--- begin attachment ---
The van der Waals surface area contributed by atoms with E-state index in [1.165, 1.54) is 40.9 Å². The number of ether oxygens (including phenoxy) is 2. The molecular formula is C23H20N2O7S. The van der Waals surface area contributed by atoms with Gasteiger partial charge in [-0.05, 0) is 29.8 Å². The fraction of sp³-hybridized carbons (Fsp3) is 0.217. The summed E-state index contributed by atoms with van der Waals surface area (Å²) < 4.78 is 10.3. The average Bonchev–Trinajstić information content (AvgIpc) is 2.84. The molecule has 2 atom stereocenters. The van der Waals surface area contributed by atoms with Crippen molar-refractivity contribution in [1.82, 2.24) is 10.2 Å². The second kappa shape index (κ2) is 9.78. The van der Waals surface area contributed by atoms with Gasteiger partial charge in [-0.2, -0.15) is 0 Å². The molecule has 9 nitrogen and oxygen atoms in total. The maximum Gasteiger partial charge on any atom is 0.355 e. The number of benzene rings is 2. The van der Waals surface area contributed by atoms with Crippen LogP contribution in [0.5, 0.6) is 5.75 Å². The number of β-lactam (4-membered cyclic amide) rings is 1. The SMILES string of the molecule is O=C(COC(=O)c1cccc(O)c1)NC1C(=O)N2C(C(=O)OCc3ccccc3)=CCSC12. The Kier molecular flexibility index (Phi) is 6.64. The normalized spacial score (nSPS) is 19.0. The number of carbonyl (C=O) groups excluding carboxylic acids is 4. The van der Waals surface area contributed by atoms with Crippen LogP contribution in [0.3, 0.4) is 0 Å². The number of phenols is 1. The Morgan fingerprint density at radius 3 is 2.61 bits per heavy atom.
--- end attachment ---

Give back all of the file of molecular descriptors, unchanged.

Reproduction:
The van der Waals surface area contributed by atoms with E-state index in [1.165, 1.54) is 40.9 Å². The number of ether oxygens (including phenoxy) is 2. The molecular formula is C23H20N2O7S. The van der Waals surface area contributed by atoms with Gasteiger partial charge in [-0.05, 0) is 29.8 Å². The fraction of sp³-hybridized carbons (Fsp3) is 0.217. The summed E-state index contributed by atoms with van der Waals surface area (Å²) < 4.78 is 10.3. The average Bonchev–Trinajstić information content (AvgIpc) is 2.84. The molecule has 2 atom stereocenters. The van der Waals surface area contributed by atoms with Crippen molar-refractivity contribution in [1.82, 2.24) is 10.2 Å². The second kappa shape index (κ2) is 9.78. The van der Waals surface area contributed by atoms with Gasteiger partial charge in [-0.2, -0.15) is 0 Å². The molecule has 9 nitrogen and oxygen atoms in total. The maximum Gasteiger partial charge on any atom is 0.355 e. The number of benzene rings is 2. The van der Waals surface area contributed by atoms with Crippen LogP contribution in [0.5, 0.6) is 5.75 Å². The number of β-lactam (4-membered cyclic amide) rings is 1. The SMILES string of the molecule is O=C(COC(=O)c1cccc(O)c1)NC1C(=O)N2C(C(=O)OCc3ccccc3)=CCSC12. The Kier molecular flexibility index (Phi) is 6.64. The normalized spacial score (nSPS) is 19.0. The number of carbonyl (C=O) groups excluding carboxylic acids is 4. The van der Waals surface area contributed by atoms with Crippen LogP contribution in [0.3, 0.4) is 0 Å². The number of phenols is 1. The Morgan fingerprint density at radius 3 is 2.61 bits per heavy atom.